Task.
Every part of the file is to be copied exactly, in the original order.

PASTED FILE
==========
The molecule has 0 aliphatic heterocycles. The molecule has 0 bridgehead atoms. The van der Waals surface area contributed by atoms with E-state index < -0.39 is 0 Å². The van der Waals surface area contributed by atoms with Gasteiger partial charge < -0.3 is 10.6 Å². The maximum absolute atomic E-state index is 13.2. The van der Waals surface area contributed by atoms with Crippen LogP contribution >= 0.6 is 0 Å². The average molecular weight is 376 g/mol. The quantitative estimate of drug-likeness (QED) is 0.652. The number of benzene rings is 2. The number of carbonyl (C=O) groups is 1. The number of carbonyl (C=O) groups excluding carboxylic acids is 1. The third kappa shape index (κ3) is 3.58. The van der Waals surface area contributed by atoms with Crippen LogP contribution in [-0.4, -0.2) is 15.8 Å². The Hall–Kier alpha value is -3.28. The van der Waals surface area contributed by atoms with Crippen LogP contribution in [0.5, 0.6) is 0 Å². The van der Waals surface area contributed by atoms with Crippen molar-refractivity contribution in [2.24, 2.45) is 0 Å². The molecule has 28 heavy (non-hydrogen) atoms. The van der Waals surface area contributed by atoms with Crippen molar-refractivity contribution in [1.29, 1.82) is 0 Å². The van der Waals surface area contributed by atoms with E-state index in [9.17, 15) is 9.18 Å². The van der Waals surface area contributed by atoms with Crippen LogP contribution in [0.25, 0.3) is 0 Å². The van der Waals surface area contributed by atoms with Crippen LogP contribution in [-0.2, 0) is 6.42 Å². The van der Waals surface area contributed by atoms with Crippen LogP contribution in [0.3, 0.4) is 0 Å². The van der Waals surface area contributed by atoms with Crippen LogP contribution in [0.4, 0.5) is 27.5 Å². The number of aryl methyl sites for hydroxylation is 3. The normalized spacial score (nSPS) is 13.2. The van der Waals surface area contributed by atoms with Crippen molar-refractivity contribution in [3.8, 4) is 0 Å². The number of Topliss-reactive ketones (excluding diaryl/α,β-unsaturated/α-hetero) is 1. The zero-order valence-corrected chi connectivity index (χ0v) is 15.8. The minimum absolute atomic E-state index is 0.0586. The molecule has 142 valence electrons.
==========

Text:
The molecule has 0 aliphatic heterocycles. The molecule has 0 bridgehead atoms. The van der Waals surface area contributed by atoms with E-state index < -0.39 is 0 Å². The van der Waals surface area contributed by atoms with Gasteiger partial charge < -0.3 is 10.6 Å². The maximum absolute atomic E-state index is 13.2. The van der Waals surface area contributed by atoms with Crippen LogP contribution >= 0.6 is 0 Å². The average molecular weight is 376 g/mol. The quantitative estimate of drug-likeness (QED) is 0.652. The number of benzene rings is 2. The number of carbonyl (C=O) groups is 1. The number of carbonyl (C=O) groups excluding carboxylic acids is 1. The third kappa shape index (κ3) is 3.58. The van der Waals surface area contributed by atoms with Crippen LogP contribution in [-0.4, -0.2) is 15.8 Å². The Hall–Kier alpha value is -3.28. The van der Waals surface area contributed by atoms with Crippen LogP contribution in [0.5, 0.6) is 0 Å². The van der Waals surface area contributed by atoms with Crippen molar-refractivity contribution in [2.24, 2.45) is 0 Å². The molecule has 28 heavy (non-hydrogen) atoms. The van der Waals surface area contributed by atoms with Crippen molar-refractivity contribution in [1.29, 1.82) is 0 Å². The van der Waals surface area contributed by atoms with E-state index in [9.17, 15) is 9.18 Å². The van der Waals surface area contributed by atoms with Crippen LogP contribution in [0.25, 0.3) is 0 Å². The van der Waals surface area contributed by atoms with Crippen LogP contribution in [-0.2, 0) is 6.42 Å². The van der Waals surface area contributed by atoms with Crippen LogP contribution in [0.3, 0.4) is 0 Å². The van der Waals surface area contributed by atoms with Crippen LogP contribution in [0.4, 0.5) is 27.5 Å². The number of aryl methyl sites for hydroxylation is 3. The normalized spacial score (nSPS) is 13.2. The van der Waals surface area contributed by atoms with Crippen molar-refractivity contribution in [3.8, 4) is 0 Å². The number of Topliss-reactive ketones (excluding diaryl/α,β-unsaturated/α-hetero) is 1. The zero-order valence-corrected chi connectivity index (χ0v) is 15.8. The minimum absolute atomic E-state index is 0.0586. The molecule has 142 valence electrons.